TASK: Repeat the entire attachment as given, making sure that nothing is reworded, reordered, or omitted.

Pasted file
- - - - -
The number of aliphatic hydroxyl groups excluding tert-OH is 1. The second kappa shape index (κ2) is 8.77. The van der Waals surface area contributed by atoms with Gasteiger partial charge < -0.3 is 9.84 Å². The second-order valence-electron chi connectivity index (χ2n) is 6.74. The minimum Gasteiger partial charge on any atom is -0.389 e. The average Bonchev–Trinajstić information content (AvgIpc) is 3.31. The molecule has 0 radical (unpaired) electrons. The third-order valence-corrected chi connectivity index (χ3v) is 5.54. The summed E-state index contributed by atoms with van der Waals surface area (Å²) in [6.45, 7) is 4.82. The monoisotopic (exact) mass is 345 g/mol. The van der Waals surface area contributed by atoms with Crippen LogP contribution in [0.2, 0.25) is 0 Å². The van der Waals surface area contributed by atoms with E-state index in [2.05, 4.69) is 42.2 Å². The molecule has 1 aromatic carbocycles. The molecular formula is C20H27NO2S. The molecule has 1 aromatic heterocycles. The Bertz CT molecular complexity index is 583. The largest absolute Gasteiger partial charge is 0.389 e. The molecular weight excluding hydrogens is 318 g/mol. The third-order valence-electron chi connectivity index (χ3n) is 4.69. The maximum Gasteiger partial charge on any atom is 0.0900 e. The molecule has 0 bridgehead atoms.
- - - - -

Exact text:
The number of aliphatic hydroxyl groups excluding tert-OH is 1. The second kappa shape index (κ2) is 8.77. The van der Waals surface area contributed by atoms with Gasteiger partial charge < -0.3 is 9.84 Å². The second-order valence-electron chi connectivity index (χ2n) is 6.74. The minimum Gasteiger partial charge on any atom is -0.389 e. The average Bonchev–Trinajstić information content (AvgIpc) is 3.31. The molecule has 0 radical (unpaired) electrons. The third-order valence-corrected chi connectivity index (χ3v) is 5.54. The summed E-state index contributed by atoms with van der Waals surface area (Å²) in [6.45, 7) is 4.82. The monoisotopic (exact) mass is 345 g/mol. The van der Waals surface area contributed by atoms with Crippen LogP contribution in [0.2, 0.25) is 0 Å². The van der Waals surface area contributed by atoms with E-state index in [2.05, 4.69) is 42.2 Å². The molecule has 1 aromatic carbocycles. The molecular formula is C20H27NO2S. The molecule has 1 aromatic heterocycles. The Bertz CT molecular complexity index is 583. The largest absolute Gasteiger partial charge is 0.389 e. The molecular weight excluding hydrogens is 318 g/mol. The third-order valence-electron chi connectivity index (χ3n) is 4.69. The maximum Gasteiger partial charge on any atom is 0.0900 e. The molecule has 0 bridgehead atoms.